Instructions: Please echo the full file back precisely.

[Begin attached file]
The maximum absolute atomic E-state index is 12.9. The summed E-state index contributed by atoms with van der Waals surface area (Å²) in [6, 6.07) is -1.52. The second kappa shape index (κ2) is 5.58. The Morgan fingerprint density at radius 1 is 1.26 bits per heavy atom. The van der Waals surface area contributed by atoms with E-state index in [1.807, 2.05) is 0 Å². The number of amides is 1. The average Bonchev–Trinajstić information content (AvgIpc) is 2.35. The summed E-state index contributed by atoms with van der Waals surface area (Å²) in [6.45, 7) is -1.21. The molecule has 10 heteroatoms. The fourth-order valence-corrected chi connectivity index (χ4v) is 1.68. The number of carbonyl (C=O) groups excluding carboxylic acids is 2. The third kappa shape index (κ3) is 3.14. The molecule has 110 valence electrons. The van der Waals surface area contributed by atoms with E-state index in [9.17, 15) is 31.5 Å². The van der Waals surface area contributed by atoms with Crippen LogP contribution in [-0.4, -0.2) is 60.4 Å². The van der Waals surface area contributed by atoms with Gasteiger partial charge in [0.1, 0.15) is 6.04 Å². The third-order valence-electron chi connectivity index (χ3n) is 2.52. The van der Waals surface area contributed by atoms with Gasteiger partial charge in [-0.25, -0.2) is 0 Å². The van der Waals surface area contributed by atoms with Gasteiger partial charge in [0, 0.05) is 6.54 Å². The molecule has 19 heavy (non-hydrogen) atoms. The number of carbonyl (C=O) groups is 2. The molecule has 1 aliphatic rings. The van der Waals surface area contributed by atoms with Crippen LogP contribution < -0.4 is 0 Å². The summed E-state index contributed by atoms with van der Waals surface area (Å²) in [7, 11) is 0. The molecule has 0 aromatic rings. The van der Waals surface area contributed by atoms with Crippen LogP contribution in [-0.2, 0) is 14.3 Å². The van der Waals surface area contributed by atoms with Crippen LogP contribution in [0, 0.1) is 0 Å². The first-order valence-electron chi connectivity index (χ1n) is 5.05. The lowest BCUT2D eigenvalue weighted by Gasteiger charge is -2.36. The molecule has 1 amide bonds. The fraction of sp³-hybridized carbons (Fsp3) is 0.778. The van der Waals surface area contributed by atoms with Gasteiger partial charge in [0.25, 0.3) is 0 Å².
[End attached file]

The maximum absolute atomic E-state index is 12.9. The summed E-state index contributed by atoms with van der Waals surface area (Å²) in [6, 6.07) is -1.52. The second kappa shape index (κ2) is 5.58. The Morgan fingerprint density at radius 1 is 1.26 bits per heavy atom. The van der Waals surface area contributed by atoms with E-state index in [1.807, 2.05) is 0 Å². The number of amides is 1. The average Bonchev–Trinajstić information content (AvgIpc) is 2.35. The summed E-state index contributed by atoms with van der Waals surface area (Å²) in [6.45, 7) is -1.21. The molecule has 10 heteroatoms. The fourth-order valence-corrected chi connectivity index (χ4v) is 1.68. The number of carbonyl (C=O) groups excluding carboxylic acids is 2. The third kappa shape index (κ3) is 3.14. The molecule has 110 valence electrons. The van der Waals surface area contributed by atoms with E-state index in [9.17, 15) is 31.5 Å². The van der Waals surface area contributed by atoms with Crippen LogP contribution in [-0.4, -0.2) is 60.4 Å². The van der Waals surface area contributed by atoms with Gasteiger partial charge in [0.1, 0.15) is 6.04 Å². The third-order valence-electron chi connectivity index (χ3n) is 2.52. The van der Waals surface area contributed by atoms with Gasteiger partial charge in [-0.25, -0.2) is 0 Å². The van der Waals surface area contributed by atoms with Gasteiger partial charge in [0, 0.05) is 6.54 Å². The molecule has 19 heavy (non-hydrogen) atoms. The number of carbonyl (C=O) groups is 2. The molecule has 1 aliphatic rings. The van der Waals surface area contributed by atoms with Crippen LogP contribution < -0.4 is 0 Å². The summed E-state index contributed by atoms with van der Waals surface area (Å²) in [7, 11) is 0. The molecule has 0 aromatic rings. The van der Waals surface area contributed by atoms with Crippen LogP contribution in [-0.2, 0) is 14.3 Å². The van der Waals surface area contributed by atoms with Crippen LogP contribution in [0, 0.1) is 0 Å². The first-order valence-electron chi connectivity index (χ1n) is 5.05. The lowest BCUT2D eigenvalue weighted by Gasteiger charge is -2.36. The molecule has 1 amide bonds. The fraction of sp³-hybridized carbons (Fsp3) is 0.778. The van der Waals surface area contributed by atoms with Gasteiger partial charge in [0.25, 0.3) is 0 Å².